“Adora Magic City” aims to offer a unique and immersive cruise experience that seamlessly blends Eastern and Western cultures, with Shanghai serving as its home port in the inaugural season, according to details released at an event held by the municipal culture and tourism bureau and China State Shipbuilding Corporation Cruise Technology Development Co., Ltd. (CCTD).
Jointly designed and built by the CCTD and Shanghai Waigaoqiao Shipbuilding Co. Ltd., the cruise ship, measuring 323.6 meters in length with a gross tonnage of 135,500 tonnes, can accommodate up to 5,246 passengers and is expected to be delivered by the end of 2023.
After the successful delivery of the cruise ship, an array of international routes will commence between the home port of Shanghai and neighboring countries serving as the destinations. In addition, medium and long-term routes will be launched to enhance cultural exchanges between China and other countries. (Xinhua)
Plans are underway to establish a dedicated ‘Social Intelligence Unit’ aimed at safeguarding children and young individuals, according to State Minister of Defence Premitha Bandara Tennakoon. The minister highlighted the recent alarming incidents involving teenagers and stressed the importance of implementing measures to protect the future generation. The formation of this unit will be pursued in collaboration with schools across the country to ensure the safety and well-being of children.
In a visit to the Sri Lanka Police College in Kalutara, State Minister Tennakoon expressed the need for timely reforms in the National Cadet Corps (NCC) and emphasized the necessity of extending its reach to rural youth in the North and East provinces. The minister called for a comprehensive replacement of outdated models, citing inefficiencies and the lack of crucial qualities such as personality, practicability, knowledge, and leadership among young graduates.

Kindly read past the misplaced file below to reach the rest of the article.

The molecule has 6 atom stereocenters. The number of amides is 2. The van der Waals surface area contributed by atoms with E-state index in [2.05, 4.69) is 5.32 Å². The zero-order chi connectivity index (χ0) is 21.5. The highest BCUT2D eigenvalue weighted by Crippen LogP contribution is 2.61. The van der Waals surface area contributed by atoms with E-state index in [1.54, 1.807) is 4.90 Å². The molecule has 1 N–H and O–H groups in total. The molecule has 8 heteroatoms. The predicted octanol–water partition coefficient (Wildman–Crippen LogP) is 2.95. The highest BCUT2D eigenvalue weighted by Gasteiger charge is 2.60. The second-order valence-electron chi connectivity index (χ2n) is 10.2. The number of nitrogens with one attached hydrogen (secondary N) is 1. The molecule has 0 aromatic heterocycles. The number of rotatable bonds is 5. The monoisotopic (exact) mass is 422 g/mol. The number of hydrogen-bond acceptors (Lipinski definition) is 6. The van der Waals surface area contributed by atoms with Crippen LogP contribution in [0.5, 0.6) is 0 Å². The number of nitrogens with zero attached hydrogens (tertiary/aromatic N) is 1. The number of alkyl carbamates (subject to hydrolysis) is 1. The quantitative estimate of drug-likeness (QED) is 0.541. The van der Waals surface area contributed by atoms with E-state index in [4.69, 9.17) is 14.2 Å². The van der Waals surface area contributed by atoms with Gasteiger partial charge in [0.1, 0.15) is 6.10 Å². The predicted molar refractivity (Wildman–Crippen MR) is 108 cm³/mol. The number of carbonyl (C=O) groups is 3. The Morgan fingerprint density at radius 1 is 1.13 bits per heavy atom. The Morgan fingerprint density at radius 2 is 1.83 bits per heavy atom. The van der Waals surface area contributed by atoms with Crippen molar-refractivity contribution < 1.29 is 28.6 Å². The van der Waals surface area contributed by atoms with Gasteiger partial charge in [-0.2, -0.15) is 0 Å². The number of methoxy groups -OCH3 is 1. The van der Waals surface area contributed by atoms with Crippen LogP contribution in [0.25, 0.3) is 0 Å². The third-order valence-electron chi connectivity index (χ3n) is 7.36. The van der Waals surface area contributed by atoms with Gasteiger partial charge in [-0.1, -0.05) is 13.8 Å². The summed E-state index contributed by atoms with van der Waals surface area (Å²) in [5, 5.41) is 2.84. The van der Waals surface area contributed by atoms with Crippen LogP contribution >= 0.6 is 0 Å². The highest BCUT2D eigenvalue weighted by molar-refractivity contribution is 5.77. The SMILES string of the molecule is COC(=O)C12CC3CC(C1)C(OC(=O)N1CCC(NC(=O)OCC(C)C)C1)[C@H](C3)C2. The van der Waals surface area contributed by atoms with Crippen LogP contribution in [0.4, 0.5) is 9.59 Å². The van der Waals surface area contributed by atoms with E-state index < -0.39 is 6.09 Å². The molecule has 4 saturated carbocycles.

During the visit, State Minister Tennakoon acknowledged the contributions of the Sri Lanka Police College and urged all police ranks to work together in shaping a bright future for upcoming generations. The event included a ceremonial Guard of Honour, a tree-planting gesture, and the presentation of a memento to mark the occasion.
In an official visit to Sri Lanka, Deputy Assistant Secretary of State for South and Central Asian Affairs, Afreen Akhter, reaffirmed the United States’ commitment to supporting Sri Lanka’s economic recovery. During her stay, which concluded on May 17, DAS Akhter engaged in a series of consultative meetings with government officials, highlighting the longstanding diplomatic relations between the two countries, which recently marked their 75th anniversary.
One of the key highlights of DAS Akhter’s visit was the discussion of the $270 million in new support that the United States has provided to Sri Lanka over the past year. Encouraging the Sri Lankan government to continue implementing economic reforms and transparency measures under the International Monetary Fund (IMF) agreement, DAS Akhter emphasized the importance of sustained collaboration and progress in ensuring long-term economic stability.
During her meeting with Minister of Justice Dr. Wijeyadasa Rajapakshe on May 15, DAS Akhter stressed the significance of ongoing reform efforts in Sri Lanka. She further urged the government to foster collaboration with civil society, emphasizing the need to consider all voices in the legislative process, including pending legislation such as the Anti-Terrorism Bill. The United States continues to advocate for an inclusive and transparent approach in addressing important national issues.